Caution: The following recipe is not for the faint of heart!!
Okay, just think of it as Chinese Bolognese meat sauce! Although pork belly is the cut where bacon originates, and is known to be heavy in fat, you’ll find that the Lu Ro, despite flaunting thick layers of fat, is surprisingly not as greasy as you might have imagined. In fact, since the pork is cooked under low heat for an extended amount of time, the amount of fat is somewhat mitigated.
Braising has always been one of my favorite ways to cook meat; it is the best sort of kitchen alchemy- transforming tough cuts of meat into something completely flavorful and tender, and you know what… braised meat tastes even better the next day!
1 lb skin-on pork belly, cut into 1/2” pieces
2 teaspoons oil
1 piece of medium size rock sugar
a couple of shallots, finely chopped
4 dried shiitake mushrooms, cut into 1/2” pieces
1/4 cup rice wine
1/2 cup light soy sauce
1/2 cup dark soy sauce
1 cups water
2 hardboiled eggs, peeled (optional)
For the spices (wrap everything in the spice packet):
3 star anise
1 cinnamon stick
3 bay leaves
2 teaspoons Sichuan peppercorns
2 slices fresh ginger
Preheat oven to 160 degree C.
Heat the oil in a Dutch oven over low heat, add in the sugar. Add the minced shallots when the sugar starts to melt. Turn up the heat to medium high and stir-fry the shallots for a minute.
Add the mushroom pieces and chopped pork belly; stir-fry for another 2-3 minutes.
Pour in the blanched pork, rice wine, light soy sauce, dark soy sauce and water. Stir and bring the mixture to a boil. Once boiling, add the spices (which should be wrapped in cloth), along with the peeled hardboiled eggs.
Transfer everything to the oven and cook for around 1½ hours.
Once the meat is fall-apart tender, remove the spice packet. Transfer Dutch oven to the stove, cook under medium high heat to thicken the sauce, stir occasionally, for about 5-minutes. The sauce should be thick enough to coat a spoon. Serve over steamed white rice!
As much as I love pizza, tell me any pizza recipe that requires a rolling pin and I’ll probably respond with an eye roll. Tell me I have to let the dough rise for an hour after a long day of work and I’ll probably say, “Nope, not happening.” The truth is… an amateur chef with a full-time job can’t afford spending two hours on making her dinner!
Are you looking for yummy and instant pizza recipes just like me? If yes, you have come to the right place. This recipe needs no kneading or rising time. You can make this pizza in less than the amount of time it would take for pizza delivery. Voilà, dinner is ready!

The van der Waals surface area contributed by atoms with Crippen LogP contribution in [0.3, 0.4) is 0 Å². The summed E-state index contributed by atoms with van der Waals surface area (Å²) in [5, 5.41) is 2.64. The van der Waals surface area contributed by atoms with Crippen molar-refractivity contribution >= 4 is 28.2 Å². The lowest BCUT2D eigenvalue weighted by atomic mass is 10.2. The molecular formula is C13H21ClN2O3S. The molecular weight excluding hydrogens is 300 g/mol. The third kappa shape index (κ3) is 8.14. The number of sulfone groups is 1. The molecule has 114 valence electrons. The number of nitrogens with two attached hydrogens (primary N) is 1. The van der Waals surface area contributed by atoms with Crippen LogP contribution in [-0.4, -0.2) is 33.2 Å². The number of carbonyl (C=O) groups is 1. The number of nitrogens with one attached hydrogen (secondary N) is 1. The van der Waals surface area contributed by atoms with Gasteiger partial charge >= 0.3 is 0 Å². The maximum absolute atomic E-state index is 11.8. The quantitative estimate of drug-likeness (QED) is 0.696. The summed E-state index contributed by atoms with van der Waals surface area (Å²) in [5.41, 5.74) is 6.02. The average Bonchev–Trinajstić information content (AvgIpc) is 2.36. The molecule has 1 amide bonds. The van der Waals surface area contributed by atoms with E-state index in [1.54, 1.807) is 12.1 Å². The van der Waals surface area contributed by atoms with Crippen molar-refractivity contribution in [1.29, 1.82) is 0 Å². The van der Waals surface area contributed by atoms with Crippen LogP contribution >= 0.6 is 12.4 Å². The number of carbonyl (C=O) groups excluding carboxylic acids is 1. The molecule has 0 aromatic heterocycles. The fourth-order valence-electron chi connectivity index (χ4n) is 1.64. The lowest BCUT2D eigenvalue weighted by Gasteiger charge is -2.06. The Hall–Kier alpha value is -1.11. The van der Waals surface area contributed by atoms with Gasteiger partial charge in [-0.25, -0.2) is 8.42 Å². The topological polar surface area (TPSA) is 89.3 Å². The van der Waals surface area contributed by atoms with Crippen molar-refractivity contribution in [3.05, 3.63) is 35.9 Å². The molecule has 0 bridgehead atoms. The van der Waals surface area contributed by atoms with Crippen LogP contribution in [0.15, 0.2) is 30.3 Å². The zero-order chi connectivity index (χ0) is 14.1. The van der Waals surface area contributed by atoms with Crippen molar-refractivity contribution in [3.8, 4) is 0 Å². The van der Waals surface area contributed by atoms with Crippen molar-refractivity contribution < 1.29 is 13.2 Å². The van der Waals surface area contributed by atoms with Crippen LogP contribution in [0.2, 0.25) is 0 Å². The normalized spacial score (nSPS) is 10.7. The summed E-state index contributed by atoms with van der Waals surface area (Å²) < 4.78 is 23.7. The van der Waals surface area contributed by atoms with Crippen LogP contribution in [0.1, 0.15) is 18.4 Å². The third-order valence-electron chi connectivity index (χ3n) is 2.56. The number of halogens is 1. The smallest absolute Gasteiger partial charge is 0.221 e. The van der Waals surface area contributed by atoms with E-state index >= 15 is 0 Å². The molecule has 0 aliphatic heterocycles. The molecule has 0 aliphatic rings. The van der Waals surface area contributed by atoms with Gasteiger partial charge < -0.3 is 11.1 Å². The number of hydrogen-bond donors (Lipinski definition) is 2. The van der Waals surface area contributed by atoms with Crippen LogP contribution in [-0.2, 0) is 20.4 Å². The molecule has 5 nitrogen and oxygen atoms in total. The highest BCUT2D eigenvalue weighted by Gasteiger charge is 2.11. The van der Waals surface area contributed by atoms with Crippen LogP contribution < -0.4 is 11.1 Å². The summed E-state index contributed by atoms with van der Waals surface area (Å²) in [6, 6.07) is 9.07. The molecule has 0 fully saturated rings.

1 sheet store-bought puff pastry, thawed
1 cup chicken (diced and seasoned with salt and pepper)
1 cup mozzarella cheese, shredded
1 teaspoon finely chopped spring onions
1 Tablespoon sake
2 Tablespoons soy sauce
2 Tablespoons brown sugar
2 Tablespoons water
Preheat oven to 210 degrees Celsius. Place defrosted sheet of puff pastry onto the parchment.
Sauté chicken slightly, for 2min, under medium heat.
Combine Teriyaki sauce ingredients in a bowl. Add the teriyaki sauce to the chicken, cook until the sauce is thickened and glossy, stirring occasionally, for around another 3 minutes.
Remove the chicken from the sauce.
Spread the teriyaki sauce onto the puff pastry, leaving a ½ ” border around the edges.
Distribute chicken evenly over teriyaki sauce then top with shredded mozzarella.
Bake for 15-20 minutes until the cheese is bubbly and just beginning to brown and the pastry crust is golden brown.
Remove from oven and let cool for 2 minutes before sprinkling with chopped spring onions.
Still trying to process the shock, disgust, horror and anger I get from reading the news, both local and international.
As some of you may have noticed, I haven’t updated my blog/ Facebook for some time. I was, in the past few months, taking some major moves in my career. And I have been working my butt off to adjust to the transitions. In difficult times like this, I am particularly grateful for all the men in my life, who treat women with respect. I grew up getting all the education I needed; my father often reassures me that it is okay for a girl to be smart and ambitious. When I was too tired to cook after work, my husband would just get us takeaways, without the slightest complaint. I have never felt duty-bound to complete all the household chores, I needn’t be the domestic goddess of the house or the new Martha Stewart – I can just be myself!
Cooking has always been a meditating process for me; I feel a sense of tranquility and peace whenever I cook. Tonight, I felt something more – while I cooked, I thought of all the strong women in my life, starting with my mother, all my girlfriends… colleagues… Susan B Anthony… Claudette Colvin… Instead of feeling confined in a box, like many women before my time did, kitchen is a place where my dreams flourish. To me, food is the key to different cultures… Through all the kitchen experiments, I learn to be a person with an open mind.
So, I feel it really personally when I see how women are being demeaned, devalued and degraded publicly, how some leaders rule by intimidation, how they stifle opposing voices and diminish the potential of their citizens… it is just saddening to see how the world is moving backward…
I guess we all need a hearty truffle pasta like this to heal our souls.
2 tablespoons unsalted butter
1 tablespoons minced garlic
8 ounces fresh fettucine
1/2 to 1 cup heavy cream
2 tablespoons truffle paste
1 tablespoon of salt and 2 tablespoon of olive oil
Add salt and olive oil to water, bring to a boil.
Meanwhile cook garlic in butter over low heat.
Add heavy cream and simmer until thickened.
Cook pasta until al dente and add to cream; toss to coat.
Whisk in truffle paste into pasta and remove from heat.
Season with salt and serve with truffle shavings or fresh truffle.